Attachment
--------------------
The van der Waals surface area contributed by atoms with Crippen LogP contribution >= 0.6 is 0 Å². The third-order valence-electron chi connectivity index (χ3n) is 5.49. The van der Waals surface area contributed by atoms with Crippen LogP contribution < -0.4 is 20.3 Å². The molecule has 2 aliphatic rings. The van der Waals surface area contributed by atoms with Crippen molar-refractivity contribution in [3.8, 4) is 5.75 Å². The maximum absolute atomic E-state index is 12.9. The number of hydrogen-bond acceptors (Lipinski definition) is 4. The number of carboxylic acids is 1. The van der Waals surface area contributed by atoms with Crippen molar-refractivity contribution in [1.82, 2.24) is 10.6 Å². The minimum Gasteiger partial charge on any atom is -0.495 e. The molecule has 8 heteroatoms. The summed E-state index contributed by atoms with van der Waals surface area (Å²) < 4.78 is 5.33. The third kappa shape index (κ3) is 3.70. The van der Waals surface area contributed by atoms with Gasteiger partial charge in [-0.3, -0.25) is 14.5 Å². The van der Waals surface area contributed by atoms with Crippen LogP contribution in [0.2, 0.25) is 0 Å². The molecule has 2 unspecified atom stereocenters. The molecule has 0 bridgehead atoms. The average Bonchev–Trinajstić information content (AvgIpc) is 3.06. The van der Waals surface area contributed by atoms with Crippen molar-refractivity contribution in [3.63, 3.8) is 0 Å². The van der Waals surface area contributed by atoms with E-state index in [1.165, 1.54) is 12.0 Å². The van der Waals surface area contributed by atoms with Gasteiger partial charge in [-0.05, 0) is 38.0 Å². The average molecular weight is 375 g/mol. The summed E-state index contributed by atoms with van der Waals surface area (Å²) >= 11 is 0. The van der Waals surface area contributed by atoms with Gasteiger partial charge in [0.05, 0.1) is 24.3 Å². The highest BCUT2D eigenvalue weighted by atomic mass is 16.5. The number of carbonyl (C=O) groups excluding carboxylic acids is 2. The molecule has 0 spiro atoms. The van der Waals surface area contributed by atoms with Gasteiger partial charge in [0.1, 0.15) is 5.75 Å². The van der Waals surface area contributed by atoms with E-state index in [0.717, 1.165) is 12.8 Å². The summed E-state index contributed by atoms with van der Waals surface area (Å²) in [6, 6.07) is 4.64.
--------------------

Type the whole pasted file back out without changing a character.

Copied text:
The van der Waals surface area contributed by atoms with Crippen LogP contribution >= 0.6 is 0 Å². The third-order valence-electron chi connectivity index (χ3n) is 5.49. The van der Waals surface area contributed by atoms with Crippen LogP contribution < -0.4 is 20.3 Å². The molecule has 2 aliphatic rings. The van der Waals surface area contributed by atoms with Crippen molar-refractivity contribution in [3.8, 4) is 5.75 Å². The maximum absolute atomic E-state index is 12.9. The number of hydrogen-bond acceptors (Lipinski definition) is 4. The number of carboxylic acids is 1. The van der Waals surface area contributed by atoms with Crippen molar-refractivity contribution in [1.82, 2.24) is 10.6 Å². The minimum Gasteiger partial charge on any atom is -0.495 e. The molecule has 8 heteroatoms. The summed E-state index contributed by atoms with van der Waals surface area (Å²) < 4.78 is 5.33. The third kappa shape index (κ3) is 3.70. The van der Waals surface area contributed by atoms with Gasteiger partial charge in [-0.3, -0.25) is 14.5 Å². The van der Waals surface area contributed by atoms with Crippen LogP contribution in [0.2, 0.25) is 0 Å². The molecule has 2 unspecified atom stereocenters. The molecule has 0 bridgehead atoms. The average Bonchev–Trinajstić information content (AvgIpc) is 3.06. The van der Waals surface area contributed by atoms with Crippen molar-refractivity contribution in [3.63, 3.8) is 0 Å². The van der Waals surface area contributed by atoms with E-state index in [1.165, 1.54) is 12.0 Å². The van der Waals surface area contributed by atoms with Gasteiger partial charge in [-0.05, 0) is 38.0 Å². The average molecular weight is 375 g/mol. The summed E-state index contributed by atoms with van der Waals surface area (Å²) >= 11 is 0. The van der Waals surface area contributed by atoms with Gasteiger partial charge in [0.05, 0.1) is 24.3 Å². The highest BCUT2D eigenvalue weighted by atomic mass is 16.5. The number of carbonyl (C=O) groups excluding carboxylic acids is 2. The molecule has 0 spiro atoms. The van der Waals surface area contributed by atoms with Gasteiger partial charge in [0.1, 0.15) is 5.75 Å². The van der Waals surface area contributed by atoms with E-state index in [0.717, 1.165) is 12.8 Å². The summed E-state index contributed by atoms with van der Waals surface area (Å²) in [6, 6.07) is 4.64.